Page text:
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Page 22 - Thermal springs, charged with carbonic acid and with hydrofluoric acid (which last is often present in small quantities), are powerful causes of decomposition and chemical reaction in rocks through which they percolate. If, therefore, large bodies of hot water permeate mountain-masses at great depths, they may, in the course of ages, superinduce in them a crystalline structure ; and, in some cases, strata in a lower position and of older date may be comparatively unaltered, retaining their fossil...
Page 233 - ... before they meet in the furnace, and there add to the carried heat, that due to their mutual chemical action. It is considered that when the furnace is in full order, the heat carried forward to be evolved by the chemical action of combustion is about 4000°, whilst that carried back by the regenerator is about 3000", making an intensity of power which, unless moderated on purpose, would fuse furnace and all exposed to its action. " Thus the regenerators are alternately heated and cooled by the...
Page 338 - ... first indication of choking of the worm is a partial or entire stoppage of the stream of liquid which normally flows steadily from the end of the worm into the retort. Any interruption or unsteadiness of this flow would indicate too rapid ebullition. As a rule, other things being equal, the greater the difference between the temperature of the bath and that of the retort, the slower the products will come off, and the more effectual will be the separation. I think it possible, however, that the...
Page 16 - This gas, he remarks, is not only characteristic of hot springs, but is largely disengaged from volcanic craters during eruptions. In both cases he suggests that the nitrogen may be derived from atmospheric air, which is always dissolved in rain-water, and which, when this -water penetrates the earth's crust, must be carried down to great depths so as to reach the heated interior. When there, it may be subjected to...
Page 24 - Volcanoes, insisted on the important part which water plays in an eruption, when intimately mixed up with the component materials of lava, aiding, as he supposed, in giving mobility to the more solid materials of the fluid mass. But when advocating this igneo-aqueous theory, he never dreamt of impugning the Huttonian doctrine as to the intensity of heat which the production of the unstratified rocks, those of the plutonic class especially implies.
Page 4 - About the time when Mr. Silliman was appointed a professor (1804) , the entire mineralogical and geological collection of Yale College was transported to Philadelphia in one small box, that the specimens might be named by Dr. Adam Seybert, then fresh from Werner's School at Freiberg, the only man in this country who could be regarded as a mineralogist scientifically...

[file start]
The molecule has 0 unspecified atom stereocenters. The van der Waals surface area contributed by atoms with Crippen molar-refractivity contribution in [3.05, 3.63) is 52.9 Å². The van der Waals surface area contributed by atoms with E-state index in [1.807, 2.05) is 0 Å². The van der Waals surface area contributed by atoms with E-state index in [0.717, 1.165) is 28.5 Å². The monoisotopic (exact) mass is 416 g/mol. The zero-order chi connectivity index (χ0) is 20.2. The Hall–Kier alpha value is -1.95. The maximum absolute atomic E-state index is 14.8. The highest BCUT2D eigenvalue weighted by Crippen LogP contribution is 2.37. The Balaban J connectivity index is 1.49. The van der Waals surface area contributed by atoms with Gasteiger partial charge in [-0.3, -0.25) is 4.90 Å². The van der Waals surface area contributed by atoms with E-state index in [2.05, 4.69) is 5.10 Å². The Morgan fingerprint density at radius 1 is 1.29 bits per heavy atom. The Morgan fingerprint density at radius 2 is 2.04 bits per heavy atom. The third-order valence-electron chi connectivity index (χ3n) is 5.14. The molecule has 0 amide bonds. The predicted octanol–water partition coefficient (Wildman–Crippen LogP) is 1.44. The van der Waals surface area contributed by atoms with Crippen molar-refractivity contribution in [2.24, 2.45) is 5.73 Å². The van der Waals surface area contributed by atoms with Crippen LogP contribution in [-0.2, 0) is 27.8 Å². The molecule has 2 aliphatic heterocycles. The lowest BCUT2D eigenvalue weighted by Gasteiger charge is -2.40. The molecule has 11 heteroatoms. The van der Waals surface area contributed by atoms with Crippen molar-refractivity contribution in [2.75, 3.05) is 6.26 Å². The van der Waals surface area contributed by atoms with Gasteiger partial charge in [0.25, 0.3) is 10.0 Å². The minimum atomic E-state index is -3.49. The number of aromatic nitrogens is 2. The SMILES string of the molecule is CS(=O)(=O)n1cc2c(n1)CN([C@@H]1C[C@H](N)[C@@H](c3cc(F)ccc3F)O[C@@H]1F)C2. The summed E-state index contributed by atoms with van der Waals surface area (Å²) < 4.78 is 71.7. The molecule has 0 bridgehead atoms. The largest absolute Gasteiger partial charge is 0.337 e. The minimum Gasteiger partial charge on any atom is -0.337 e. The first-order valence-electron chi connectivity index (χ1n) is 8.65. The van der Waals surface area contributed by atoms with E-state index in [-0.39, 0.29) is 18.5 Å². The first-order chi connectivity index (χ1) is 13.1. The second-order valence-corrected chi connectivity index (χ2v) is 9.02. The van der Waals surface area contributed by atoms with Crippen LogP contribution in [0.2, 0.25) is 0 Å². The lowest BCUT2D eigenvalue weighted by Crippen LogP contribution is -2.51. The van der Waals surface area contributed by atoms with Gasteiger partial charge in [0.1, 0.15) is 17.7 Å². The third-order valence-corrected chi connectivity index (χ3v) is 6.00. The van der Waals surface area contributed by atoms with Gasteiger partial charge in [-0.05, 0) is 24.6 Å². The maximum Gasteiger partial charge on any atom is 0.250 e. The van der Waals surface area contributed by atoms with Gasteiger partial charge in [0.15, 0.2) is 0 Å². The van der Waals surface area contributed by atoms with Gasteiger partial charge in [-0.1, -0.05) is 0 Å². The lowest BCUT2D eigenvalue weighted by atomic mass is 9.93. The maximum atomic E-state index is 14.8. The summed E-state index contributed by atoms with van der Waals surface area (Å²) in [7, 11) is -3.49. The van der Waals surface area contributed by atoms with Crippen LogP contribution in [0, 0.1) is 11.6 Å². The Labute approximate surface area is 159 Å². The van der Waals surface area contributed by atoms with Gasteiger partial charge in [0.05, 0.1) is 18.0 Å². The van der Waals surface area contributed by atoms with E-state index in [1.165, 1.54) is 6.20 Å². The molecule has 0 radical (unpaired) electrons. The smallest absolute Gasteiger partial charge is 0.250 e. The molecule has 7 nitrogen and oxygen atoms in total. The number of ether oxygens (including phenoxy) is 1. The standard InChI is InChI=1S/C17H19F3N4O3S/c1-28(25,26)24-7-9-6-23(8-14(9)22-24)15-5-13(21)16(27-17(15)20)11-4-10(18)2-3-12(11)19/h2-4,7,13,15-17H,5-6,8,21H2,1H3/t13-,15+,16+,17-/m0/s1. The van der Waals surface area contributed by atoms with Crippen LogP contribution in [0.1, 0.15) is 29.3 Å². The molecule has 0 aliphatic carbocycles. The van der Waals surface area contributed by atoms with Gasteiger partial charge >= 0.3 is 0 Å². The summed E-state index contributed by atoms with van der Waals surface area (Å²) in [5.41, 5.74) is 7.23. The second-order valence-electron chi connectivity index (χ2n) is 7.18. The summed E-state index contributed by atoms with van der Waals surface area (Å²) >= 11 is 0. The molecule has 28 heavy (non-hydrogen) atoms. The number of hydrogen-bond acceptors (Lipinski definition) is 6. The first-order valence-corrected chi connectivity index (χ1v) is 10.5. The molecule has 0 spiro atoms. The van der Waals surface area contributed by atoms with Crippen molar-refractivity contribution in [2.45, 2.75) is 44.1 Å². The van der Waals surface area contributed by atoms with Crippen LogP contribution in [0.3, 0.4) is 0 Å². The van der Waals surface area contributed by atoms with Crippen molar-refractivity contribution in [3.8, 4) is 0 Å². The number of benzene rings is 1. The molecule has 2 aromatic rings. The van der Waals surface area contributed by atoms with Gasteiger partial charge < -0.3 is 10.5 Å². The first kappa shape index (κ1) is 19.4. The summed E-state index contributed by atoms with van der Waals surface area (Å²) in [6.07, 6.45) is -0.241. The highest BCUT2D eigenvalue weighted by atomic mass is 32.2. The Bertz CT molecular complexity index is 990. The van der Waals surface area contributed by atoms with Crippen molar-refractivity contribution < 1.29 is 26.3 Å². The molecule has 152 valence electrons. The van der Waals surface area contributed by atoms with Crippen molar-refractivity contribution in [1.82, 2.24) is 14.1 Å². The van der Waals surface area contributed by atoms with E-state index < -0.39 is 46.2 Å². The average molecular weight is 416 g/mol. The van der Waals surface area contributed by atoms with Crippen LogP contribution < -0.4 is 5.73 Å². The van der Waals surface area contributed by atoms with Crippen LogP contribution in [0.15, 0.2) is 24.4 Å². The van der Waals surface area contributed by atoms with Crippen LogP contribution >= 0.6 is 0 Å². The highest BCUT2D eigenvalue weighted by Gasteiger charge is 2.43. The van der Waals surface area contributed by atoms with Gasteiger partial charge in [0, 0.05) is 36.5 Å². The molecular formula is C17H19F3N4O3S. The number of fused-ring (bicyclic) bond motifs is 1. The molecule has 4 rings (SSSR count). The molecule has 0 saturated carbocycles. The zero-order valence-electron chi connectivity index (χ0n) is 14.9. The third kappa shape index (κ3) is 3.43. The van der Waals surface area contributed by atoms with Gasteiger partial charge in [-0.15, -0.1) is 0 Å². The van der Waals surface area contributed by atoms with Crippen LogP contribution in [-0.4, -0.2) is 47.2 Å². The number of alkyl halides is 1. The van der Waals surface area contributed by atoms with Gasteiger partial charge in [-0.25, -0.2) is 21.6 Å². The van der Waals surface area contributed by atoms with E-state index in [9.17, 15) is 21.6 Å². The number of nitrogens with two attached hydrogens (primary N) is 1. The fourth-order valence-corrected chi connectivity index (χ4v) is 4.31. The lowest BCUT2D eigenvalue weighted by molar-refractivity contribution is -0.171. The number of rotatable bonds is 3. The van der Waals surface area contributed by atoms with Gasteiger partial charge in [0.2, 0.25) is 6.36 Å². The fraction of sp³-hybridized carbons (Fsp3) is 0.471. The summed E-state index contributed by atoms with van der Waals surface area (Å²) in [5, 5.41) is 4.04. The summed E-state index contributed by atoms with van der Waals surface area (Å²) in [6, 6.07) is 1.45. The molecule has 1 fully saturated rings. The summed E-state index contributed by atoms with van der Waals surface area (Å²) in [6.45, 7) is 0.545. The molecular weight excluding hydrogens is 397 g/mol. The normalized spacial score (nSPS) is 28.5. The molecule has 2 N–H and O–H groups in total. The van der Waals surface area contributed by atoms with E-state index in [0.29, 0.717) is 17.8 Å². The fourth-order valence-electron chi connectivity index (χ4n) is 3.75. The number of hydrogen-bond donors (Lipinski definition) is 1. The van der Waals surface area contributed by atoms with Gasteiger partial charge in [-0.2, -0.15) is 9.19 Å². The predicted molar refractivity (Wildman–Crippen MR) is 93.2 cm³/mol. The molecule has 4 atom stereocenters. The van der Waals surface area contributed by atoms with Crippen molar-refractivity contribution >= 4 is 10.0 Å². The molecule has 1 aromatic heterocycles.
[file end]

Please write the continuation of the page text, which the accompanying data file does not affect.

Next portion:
Page 35 - Every well-trained philosophical judgment is accustomed to observe illustrations of the most sublime phenomena of creation in the most minute and familiar operations of the Creator's laws, one of the most characteristic features of which consists in the absolute and wonderful integrity maintained in their action whatsoever be the range as to magnitude or distance of the objects on which they operate. " For instance, the minute particles of dew which whiten the glass-blade in early morn are, in all...
Page 21 - ... the rocks at corresponding levels on each side of the lode. The almost entire absence of magnesium raises an obvious objection to the hypothesis of this spring deriving its waters from the sea ; or if such a source be suggested for the salt and other marine products, we should be under the necessity of supposing the magnesium to be left behind in combination with some of the elements of the decomposed and altered rocks through which the thermal waters may have passed.
Page 35 - ... certain conditions, and thence infer the existence of some fundamental arrangement which, for the bringing about of these events, has a force and certainty of action similar to, but more precise and unerring than those arrangements which human society makes for its own benefit, and calls laws. It is remarkable of physical laws, that we see them operating on every kind of scale as to magnitude, with the same regularity and perseverance. The tear that falls from childhood's cheek is globular, through...
Page 16 - When there, it may be subjected to deoxidating processes, so that the nitrogen, being left in a free state, may be driven upwards by the expansive force of heat and steam, or by hydrostatic pressure. This theory has been very generally adopted, as best accounting for the constant disengagement of large bodies of nitrogen, even where the rocks through which the spring rises are crystalline and unfossiliferous. It will, however, of course be admitted, as Prof.